- Ammonium phosphinate
White crystalline solid.
Catalyst in polyamide mfr.
Registry Numbers and Inventories.
Melting point, °C
Decomposition point, °C
Solubility in water
1 g/1 ml
Hazards and Protection.
Keep in a cool, dry, dark location in a tightly sealed container or cylinder. Keep away from incompatible materials, ignition sources and untrained individuals. Secure and label area. Protect containers/cylinders from physical damage.
All chemicals should be considered hazardous. Avoid direct physical contact. Use appropriate, approved safety equipment. Untrained individuals should not handle this chemical or its container. Handling should occur in a chemical fume hood.
Chemical splash goggles in compliance with OSHA regulations are advised; however, OSHA regulations also permit other type safety glasses. Whre chemical resistant gloves. To prevent repeated or prolonged skin contact, wear impervious clothing and boots.
Use NIOSH/MSHA approved respirator appropriate for exposure of concern.
Evacuate area and ventilate. Wear protective equipment. If required, use an inert absrobent. Sweep up and place in an appropriate container for disposal. Wash contaminated surfaces.
Fire Extinguishing Agents: Carbon dioxide, dry chemical, or water spray
Decomposes when heated with evolution of phosphine which ignites spontaneously.
Decomposes at 240 emitting phosphine and PO x.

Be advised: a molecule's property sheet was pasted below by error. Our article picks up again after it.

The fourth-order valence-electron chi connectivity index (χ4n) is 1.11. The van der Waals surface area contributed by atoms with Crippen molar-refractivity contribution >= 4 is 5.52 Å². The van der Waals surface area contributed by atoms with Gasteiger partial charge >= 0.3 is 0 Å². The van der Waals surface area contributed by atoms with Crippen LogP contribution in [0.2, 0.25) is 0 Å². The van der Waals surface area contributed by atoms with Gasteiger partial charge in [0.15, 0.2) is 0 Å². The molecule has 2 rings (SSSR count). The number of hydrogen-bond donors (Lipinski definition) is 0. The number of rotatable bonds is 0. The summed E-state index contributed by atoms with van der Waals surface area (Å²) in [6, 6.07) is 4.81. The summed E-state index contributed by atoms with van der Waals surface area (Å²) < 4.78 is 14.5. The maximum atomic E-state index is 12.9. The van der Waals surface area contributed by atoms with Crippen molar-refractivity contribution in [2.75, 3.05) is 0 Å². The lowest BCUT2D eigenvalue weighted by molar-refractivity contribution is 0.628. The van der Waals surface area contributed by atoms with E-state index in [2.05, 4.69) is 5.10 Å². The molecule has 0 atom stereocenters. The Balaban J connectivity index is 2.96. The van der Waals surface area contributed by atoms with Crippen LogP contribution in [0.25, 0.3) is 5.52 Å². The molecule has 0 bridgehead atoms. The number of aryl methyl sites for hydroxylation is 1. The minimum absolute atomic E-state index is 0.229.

Rapid heart rate and abnormally low blood pressure may occur. Dizziness, headache, fatigue, stupor, restlessness, ataxia, seizures, and coma may be noted. No data were available to assess the teratogenic potential of this agent. <br>Decreased egg production has occurred in experimental animals. Ammonia crosses the ovine placental barrier. <br>No data were available to assess the potential effects of exposure to this agent during lactation. <br>No information about possible male reproductive effects was found in available references.
Nausea, vomiting, abdominal pain, and diarrhea may occur.
Mucous membrane irritation, shortness of breath, cough, sputum production chest tightness, dyspnea, ards, and delayed onset of pulmonary edema may occur.
Sweating and cyanosis have been seen.
Irritation of the mucous membranes may be noted.
The possible benefit of early removal of some ingested material by cautious gastric lavage must be weighed against potential complications of bleeding or perforation. Activated charcoal activated charcoal binds most toxic agents and can decrease their systemic absorption if administered soon after ingestion. Activated charcoal: administer charcoal as a slurry (240 ml water/30 g charcoal). Usual dose: 25 to 100 g in adults/adolescents.
Move patient to fresh air. Monitor for respiratory distress. If cough or difficulty breathing develops, evaluate for respiratory tract irritation, bronchitis, or pneumonitis. Administer oxygen and assist ventilation as required. Treat bronchospasm with beta2 agonist and corticosteroid aerosols.
Treatment should include recommendations listed in the oral exposure section when appropriate.
If symptoms develop, immediately move individual away from exposure and into fresh air. Flush eyes gently with water for at least 15 minutes while holding eyelids apart; seek immediate medical attention.
USCG CHRIS Code